Agent Orange Exposure: A must-read for all Vietnam-era veterans - Rep for Vets (2023)

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Agent Orange Exposure: A must-read for all Vietnam-era veterans - Rep for Vets (1)

Our full understanding of the health effects ofOrange agentit has expanded over the years. This also applies to the official VA position on what diseases are caused by Agent Orange and who is entitled to disability benefits. Yet 50 years after the end of the Vietnam War, some veterans are still hoping to reap the benefits of Agent Orange exposure.

In 2021 three new conditions:Bladder cancer, hypothyroidism and parkinsonism- have been added to Agent Orangelist of supposed benefits. This increased disability payments for thousands of Vietnam-era veterans. buthypertensionydementiathat researchers say are linked to Agent Orange exposure are not yet compensable conditions.

In 2020, legislation from Congress made Blue Water Navy veterans eligible for Agent Orange benefits. The VA had previously turned away these veterans who were operating along the waterways of Vietnam. Veterans who served in Thailand and reservists who manned Agent Orange at a handful of US air force bases are also said to have been exposed. A site of toxic exposure that is not yet recognized isGuam. Vietnam-era veterans stationed on Guam used Agent Orange to clear brush around bases. And while these veterans suffer from the same illnesses as their counterparts in Vietnam, they are not afforded the same presumption of service affiliation.

In this article, we take an in-depth look at the latest developments on the front lines of the fight for Agent Orange profits. If you need a refresher on what Agent Orange is, how it affects the body, etc., continue onfrequent questionssection at the end of the article.

Hypertension and exposure to Agent Orange

Health advocates have long claimed that there is a strong link between high blood pressure, more commonly known as high blood pressure, and Agent Orange exposure. But it's not on the putative list of illnesses and conditions automatically assumed to be service-connected in Vietnam. Right now, veterans who have been exposed to Agent Orange and have high blood pressure must overcome an additional bureaucratic hurdle by proving a direct connection to the service.

The Real Cost of War Recognition Act, introduced by Congress in May 2021, aims to address the long-term effects ofburn wells, the Agent Orange of the post-9/11 generation. The bill would also help Vietnam veterans sufferinghigh blood pressure. If approved, the hypertension is presumed to be service-related, allowing for an estimate160,000 veterans to qualify for additional disability benefits.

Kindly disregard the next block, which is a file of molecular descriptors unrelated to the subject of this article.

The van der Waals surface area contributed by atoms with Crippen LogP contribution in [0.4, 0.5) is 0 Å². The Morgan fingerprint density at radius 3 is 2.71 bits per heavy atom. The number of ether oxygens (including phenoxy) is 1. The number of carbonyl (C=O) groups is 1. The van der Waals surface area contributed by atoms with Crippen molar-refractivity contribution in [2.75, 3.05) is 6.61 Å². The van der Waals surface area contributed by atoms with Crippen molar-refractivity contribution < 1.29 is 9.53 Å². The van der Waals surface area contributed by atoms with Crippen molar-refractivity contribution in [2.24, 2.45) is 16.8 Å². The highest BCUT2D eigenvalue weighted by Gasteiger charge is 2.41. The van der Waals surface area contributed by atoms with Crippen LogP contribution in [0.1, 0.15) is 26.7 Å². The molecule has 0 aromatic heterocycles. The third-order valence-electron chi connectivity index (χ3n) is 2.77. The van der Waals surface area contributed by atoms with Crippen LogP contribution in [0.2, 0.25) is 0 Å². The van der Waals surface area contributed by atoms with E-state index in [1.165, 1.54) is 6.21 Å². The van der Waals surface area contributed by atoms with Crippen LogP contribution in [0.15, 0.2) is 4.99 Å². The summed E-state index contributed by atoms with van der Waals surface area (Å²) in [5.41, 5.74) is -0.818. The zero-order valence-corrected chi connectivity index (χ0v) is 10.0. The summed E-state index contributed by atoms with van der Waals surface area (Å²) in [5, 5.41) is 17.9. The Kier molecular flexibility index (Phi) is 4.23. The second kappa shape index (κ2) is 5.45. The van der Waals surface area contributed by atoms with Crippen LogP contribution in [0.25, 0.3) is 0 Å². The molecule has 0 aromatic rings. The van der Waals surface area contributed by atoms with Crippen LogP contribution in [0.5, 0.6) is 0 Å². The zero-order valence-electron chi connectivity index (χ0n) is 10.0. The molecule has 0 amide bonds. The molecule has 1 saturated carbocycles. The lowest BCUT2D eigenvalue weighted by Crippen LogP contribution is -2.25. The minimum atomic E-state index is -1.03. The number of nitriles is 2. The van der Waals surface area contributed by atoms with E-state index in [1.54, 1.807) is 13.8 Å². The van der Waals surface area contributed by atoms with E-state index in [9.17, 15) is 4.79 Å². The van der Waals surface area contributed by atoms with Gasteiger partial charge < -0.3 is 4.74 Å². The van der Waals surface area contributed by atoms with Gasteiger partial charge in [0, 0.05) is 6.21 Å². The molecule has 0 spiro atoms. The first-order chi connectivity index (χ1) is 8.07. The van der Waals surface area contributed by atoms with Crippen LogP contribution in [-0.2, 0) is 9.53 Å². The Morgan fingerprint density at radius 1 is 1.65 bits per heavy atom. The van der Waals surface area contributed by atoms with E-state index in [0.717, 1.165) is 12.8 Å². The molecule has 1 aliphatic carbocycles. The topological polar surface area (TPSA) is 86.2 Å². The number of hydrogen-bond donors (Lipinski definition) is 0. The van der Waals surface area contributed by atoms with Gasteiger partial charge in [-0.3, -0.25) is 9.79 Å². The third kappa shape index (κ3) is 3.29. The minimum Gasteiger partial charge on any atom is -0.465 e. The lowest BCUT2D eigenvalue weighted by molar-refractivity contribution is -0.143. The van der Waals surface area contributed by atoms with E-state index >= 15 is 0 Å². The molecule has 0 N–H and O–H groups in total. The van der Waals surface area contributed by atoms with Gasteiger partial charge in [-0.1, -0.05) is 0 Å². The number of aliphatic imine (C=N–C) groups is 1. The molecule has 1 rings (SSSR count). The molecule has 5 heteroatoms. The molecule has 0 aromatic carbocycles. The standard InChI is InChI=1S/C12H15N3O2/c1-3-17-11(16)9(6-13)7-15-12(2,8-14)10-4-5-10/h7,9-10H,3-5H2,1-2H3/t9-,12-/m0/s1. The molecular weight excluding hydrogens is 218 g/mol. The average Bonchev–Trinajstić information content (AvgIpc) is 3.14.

There is no shortage of research showing a link between Agent Orange exposure and high blood pressure. VA officials say more testing is needed. One of the reasons hypertension was removed from the list of suspects could be the price. If high blood pressure is included on the list, the VA would pay up to $15 billion in new disability payments to veterans.

Bladder cancer, hypothyroidism, and parkinsonism were added to the list of purported benefits

Most of the advances in Agent Orange benefits have been made through Congressional legislation rather than VA's internal processes. For that reason, we're optimistic that a bipartisan bill was introduced in Congress last year that would completely change the way VA treats illnesses caused by toxic exposures. The Real Cost of War Recognition Act would make it easier for toxin-exposed veterans to receive purported disability benefits when there is scientific evidence of an association.

In 2021, bladder cancer, hypothyroidism, and parkinsonism were added to the list of diseases believed to be related to Agent Orange (also known as the putative list). Parkinsonism was added to recognize the disabling effects of Parkinson's disease-like symptoms that do not meet full criteria for a diagnosis.

In addition to these three, the VA already recognizes 14 other conditions related to exposure to Agent Orange. Is it so:

  • AL-Amyloidosis
  • Chronic B-cell leukemias
  • chloracne
  • Diabetes mellitus type 2
  • morbus hodgkin
  • Ischemic heart disease
  • Multiple myeloma
  • Non-Hodgkin lymphoma
  • Parkinson's disease
  • peripheral neuropathy, early onset
  • Porphyria Cutanea Tarda
  • Prostate cancer
  • respiratory cancer
  • soft tissue sarcomas

Why is the service connection assumption so important?

A presumptive service connection is important because it allows the VA to bypass the "Nexus" requirement, which means you don't need a doctor to say that all of your symptoms stem from a specific event or events that occur during your assignment abroad. In other words, it goes through a layer of red tape. The requirements for a presumptive service connection for Vietnam Veterans are as follows:

  • Do you qualify as a veteran of the Vietnam War?
  • They have served in Vietnam or its waterways.
  • Have a qualifying chronic disability
  • The disability first arose during your active assignment abroad or at least 10% disability since your return from duty

If you believe you have been exposed to Agent Orange and have cancer or another serious illness that is not on the list of presumed benefits, you may still be entitled to benefits. Get in touch with aVA Certified Claims Specialist with Veterinary Representativetoday to help you get the benefits you deserve.